B.C. mom threatens legal action against sunscreen company

Caleb Jordan, 6, was covered in blisters 20 minutes after using Banana Boat sunscreen

A Vancouver Island mother is planning legal action against Banana Boat sunscreen following a recent incident, when her child broke out in blisters after using the product.

“I put sunscreen on him before he went outside to feed the dog, and not even 20 minutes later he came back with blisters on his hands and ears,” said April Meadus, who lives in Sooke.

She quickly took her son, Caleb Jordan, to the hospital emergency department, but it wasn’t long before he was covered in blisters.

“They were all over him; his arms, legs, hands, face, everywhere. He hasn’t been able to go to school because of it,” said Meadus.

Caleb, 6, is now on antibiotics, being treated for what doctors told Meadus is chemical burns.

Meadus believes the burns came from using Banana Boat sunscreen.

READ MORE: Health Canada investigating claims sunscreen burned babies

“We have had to watch him 24/7,” said Meadus, explaining that Caleb has other health issues such as epilepsy, and the burns on his body have put him at risk for seizures.

“He has a low threshold, which means if he gets overwhelmed, excited, or if his body temperature heats up, it can set off seizures.”

She said the burns are starting to heal now, but she is unsure of when Caleb will be able to return to school.

Meadus hired a lawyer, and plans to take “every legal action possible” against the company.

“I just don’t want this to happen to another child. I hope the problem is addressed and the product continues to be tested because it clearly isn’t safe,” said Meadus.

“And I know there’s been other cases in B.C., but of course the company won’t admit to anything.”

READ MORE: Victoria mother says child was burned by sunscreen

According to Health Canada, as of May 16 there have been 323 adverse reaction complaints involving Banana Boat sunscreen products, 317 of which were reported after May 2017.

Health Canada tested a number of Banana Boat products, particularly those associated with complaints involving chemical burns, in 2017.

“The tests and review of company results confirmed that the samples contained the correct amount of medicinal ingredients, that the pH levels of the samples were satisfactory, and that no undeclared drugs were identified,” said Health Canada in a statement, adding that the safety review of the products is ongoing.

Banana Boat Canada has denied there’s anything wrong with its products, saying in a statement, “Banana Boat sunscreens products fall within a neutral pH range, which means they are safe for human skin, topical use and cannot cause chemical burns, which are sometimes mistakenly linked to personal care products or confused with sunburns.”

A spokesperson for Health Canada added, “Adverse reactions are tricky because there are a lot of reasons that they can occur. For example, the reactions could have been the result of mixing two different products together, rather than only one product, so it’s hard to tell.” Other factors that can contribute to a reported reaction include, but are not limited to: a person’s health conditions or other health products they are using at the same time, the way in which the product was used, or previous exposure to similar products.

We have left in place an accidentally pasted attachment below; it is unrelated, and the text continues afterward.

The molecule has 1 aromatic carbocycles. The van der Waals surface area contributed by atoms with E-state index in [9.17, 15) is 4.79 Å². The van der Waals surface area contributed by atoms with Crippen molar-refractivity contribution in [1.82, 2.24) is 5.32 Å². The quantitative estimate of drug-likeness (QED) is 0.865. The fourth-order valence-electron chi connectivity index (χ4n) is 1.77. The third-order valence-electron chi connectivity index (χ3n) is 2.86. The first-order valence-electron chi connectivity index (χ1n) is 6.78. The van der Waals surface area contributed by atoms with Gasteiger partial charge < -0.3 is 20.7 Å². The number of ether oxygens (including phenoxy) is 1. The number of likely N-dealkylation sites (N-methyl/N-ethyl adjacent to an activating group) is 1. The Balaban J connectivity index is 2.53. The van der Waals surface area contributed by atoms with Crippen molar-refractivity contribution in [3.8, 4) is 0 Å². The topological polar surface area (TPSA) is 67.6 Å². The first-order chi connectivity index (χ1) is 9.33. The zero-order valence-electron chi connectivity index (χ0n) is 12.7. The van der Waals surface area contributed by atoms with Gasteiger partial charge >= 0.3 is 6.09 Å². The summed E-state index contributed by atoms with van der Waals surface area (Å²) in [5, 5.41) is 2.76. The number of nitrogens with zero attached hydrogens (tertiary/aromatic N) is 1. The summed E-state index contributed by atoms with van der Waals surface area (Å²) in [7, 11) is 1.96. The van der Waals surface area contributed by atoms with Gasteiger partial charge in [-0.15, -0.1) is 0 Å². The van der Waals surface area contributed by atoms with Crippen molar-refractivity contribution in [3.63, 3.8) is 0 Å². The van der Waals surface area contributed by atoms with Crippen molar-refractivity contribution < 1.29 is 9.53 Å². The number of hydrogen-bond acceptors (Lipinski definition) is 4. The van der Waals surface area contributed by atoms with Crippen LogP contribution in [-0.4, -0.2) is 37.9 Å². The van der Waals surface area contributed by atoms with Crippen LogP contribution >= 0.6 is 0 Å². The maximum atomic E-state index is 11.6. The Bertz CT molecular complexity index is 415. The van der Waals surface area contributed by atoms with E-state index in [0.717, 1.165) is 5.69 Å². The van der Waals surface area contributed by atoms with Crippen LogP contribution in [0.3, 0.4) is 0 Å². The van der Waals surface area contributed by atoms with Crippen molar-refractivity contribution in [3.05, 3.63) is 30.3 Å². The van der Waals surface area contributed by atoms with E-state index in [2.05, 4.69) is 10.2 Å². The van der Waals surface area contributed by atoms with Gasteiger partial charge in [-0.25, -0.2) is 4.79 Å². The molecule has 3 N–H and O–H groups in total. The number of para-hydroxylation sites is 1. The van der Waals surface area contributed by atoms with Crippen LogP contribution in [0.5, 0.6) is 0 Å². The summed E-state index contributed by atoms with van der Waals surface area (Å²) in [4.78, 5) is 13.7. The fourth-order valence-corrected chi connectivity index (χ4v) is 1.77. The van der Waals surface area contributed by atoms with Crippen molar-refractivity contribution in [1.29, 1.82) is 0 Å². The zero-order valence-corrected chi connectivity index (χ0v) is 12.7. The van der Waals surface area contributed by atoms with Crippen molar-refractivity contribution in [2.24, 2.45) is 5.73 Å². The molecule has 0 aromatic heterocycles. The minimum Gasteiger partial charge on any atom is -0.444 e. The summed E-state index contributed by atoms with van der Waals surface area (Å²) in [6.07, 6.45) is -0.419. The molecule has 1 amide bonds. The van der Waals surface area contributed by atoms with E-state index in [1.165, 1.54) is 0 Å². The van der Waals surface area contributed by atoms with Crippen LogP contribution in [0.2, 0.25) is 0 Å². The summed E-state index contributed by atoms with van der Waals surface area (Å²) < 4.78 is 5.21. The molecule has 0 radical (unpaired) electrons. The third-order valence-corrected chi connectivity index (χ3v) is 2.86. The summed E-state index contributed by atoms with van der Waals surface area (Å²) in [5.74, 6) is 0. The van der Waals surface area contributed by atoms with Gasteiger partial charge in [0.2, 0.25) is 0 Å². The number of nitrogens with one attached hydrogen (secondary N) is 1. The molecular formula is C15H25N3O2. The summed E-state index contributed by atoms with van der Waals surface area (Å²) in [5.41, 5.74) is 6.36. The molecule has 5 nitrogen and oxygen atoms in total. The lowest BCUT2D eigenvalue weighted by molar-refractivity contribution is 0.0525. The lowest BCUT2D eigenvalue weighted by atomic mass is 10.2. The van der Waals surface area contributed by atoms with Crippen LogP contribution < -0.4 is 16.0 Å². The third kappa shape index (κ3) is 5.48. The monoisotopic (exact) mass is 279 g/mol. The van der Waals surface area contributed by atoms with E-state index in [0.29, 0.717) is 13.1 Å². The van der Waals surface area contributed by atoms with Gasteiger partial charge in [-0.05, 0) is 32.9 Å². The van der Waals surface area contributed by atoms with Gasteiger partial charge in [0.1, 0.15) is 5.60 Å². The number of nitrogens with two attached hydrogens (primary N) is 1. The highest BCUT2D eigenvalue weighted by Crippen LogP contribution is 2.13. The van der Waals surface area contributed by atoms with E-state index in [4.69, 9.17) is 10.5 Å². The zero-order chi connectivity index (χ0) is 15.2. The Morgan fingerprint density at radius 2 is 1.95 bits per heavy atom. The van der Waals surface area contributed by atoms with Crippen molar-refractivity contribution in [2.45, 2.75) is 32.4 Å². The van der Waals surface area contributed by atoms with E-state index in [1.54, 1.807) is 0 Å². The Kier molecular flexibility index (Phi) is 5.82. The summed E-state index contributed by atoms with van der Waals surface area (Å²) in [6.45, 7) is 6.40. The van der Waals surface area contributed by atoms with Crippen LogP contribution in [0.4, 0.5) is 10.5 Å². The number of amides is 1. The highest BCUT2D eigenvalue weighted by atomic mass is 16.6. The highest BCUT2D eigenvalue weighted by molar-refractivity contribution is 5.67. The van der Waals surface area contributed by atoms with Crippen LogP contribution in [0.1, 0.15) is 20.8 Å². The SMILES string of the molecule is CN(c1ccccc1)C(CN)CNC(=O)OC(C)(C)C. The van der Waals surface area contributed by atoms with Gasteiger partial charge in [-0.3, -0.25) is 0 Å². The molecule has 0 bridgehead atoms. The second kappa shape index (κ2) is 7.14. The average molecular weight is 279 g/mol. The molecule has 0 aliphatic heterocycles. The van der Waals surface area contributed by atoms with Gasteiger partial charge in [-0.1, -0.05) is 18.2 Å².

The complaints about Banana Boat products have initiated Health Canada to also test a wide range of sunscreen brands to try and identify what the cause might be, and expects to release a report of test results or any findings in June. The summary report will be released on its website.



editor@sookenewsmirror.com

Like us on Facebook and follow us on Twitter

Get local stories you won't find anywhere else right to your inbox.
Sign up here

 

Sooke mother April Meadus is planning to take legal action against Banana Boat sunscreen following a recent incident, when her child broke out in blisters after using the product. Caleb Jordan, 6, is now on antibiotics, being treated for what doctors told Meadus is chemical burns. (Contributed)

Just Posted

Petition underway to stop bylaw on homeless camping in Regional District of Nanaimo

‘Canadians are known for their meekness but this time we need to have a voice’

LETTER TO THE EDITOR: Reconciliation requires that all parties have a voice

Pipeline protests by the hereditary chiefs and their supporters have legitimacy, says letter writer

Oak Bay wins Vancouver Island basketball championship in Nanaimo

Third-place NDSS will get to challenge second place Claremont for a berth in provincials

Nanaimo drag queen Rick Meyers receives Victoria drag group’s highest honour

Queen City Sisterhood to bestow ‘sainthood’ upon ‘the divine’ Vicki Smudge

Qualicum Beach approves Pheasant Glen zoning amendment

Majority of residents who spoke at public hearing endorsed proposed amendment bylaw

VIDEO: 2020 BC Winter Games wrap up in Fort St. John as torch passes to Maple Ridge

More than 1,000 athletes competed in the 2020 BC Winter Games

Massive early-morning blaze destroys Vancouver Island home

Firefighters from three departments called in to battle fire at unoccupied residence

First win, fifth win highlight BC Senior Curling finals

Donna Mychaluk wins first title after finishing second five times; Wes Craig takes fifth crown

Still six cases of COVID-19 in B.C. despite reports of Air Canada passenger: ministry

Health ministry wouldn’t comment on specific flight routes

Violent ends to past Indigenous protests haunt Trudeau government

Trudeau adopted a more assertive tone Friday, insisting the barricade must come down

VIDEO: Wounded Warrior Run leaves Port Hardy on eight-day trek down Vancouver island

The team’s fundraising goal this year is $250,000, which is double last year’s goal.

HIGHLIGHTS: Day one and two at the 2020 BC Winter Games

Athletes had sunny – but cold – weather to work with in Fort St. John

Most Read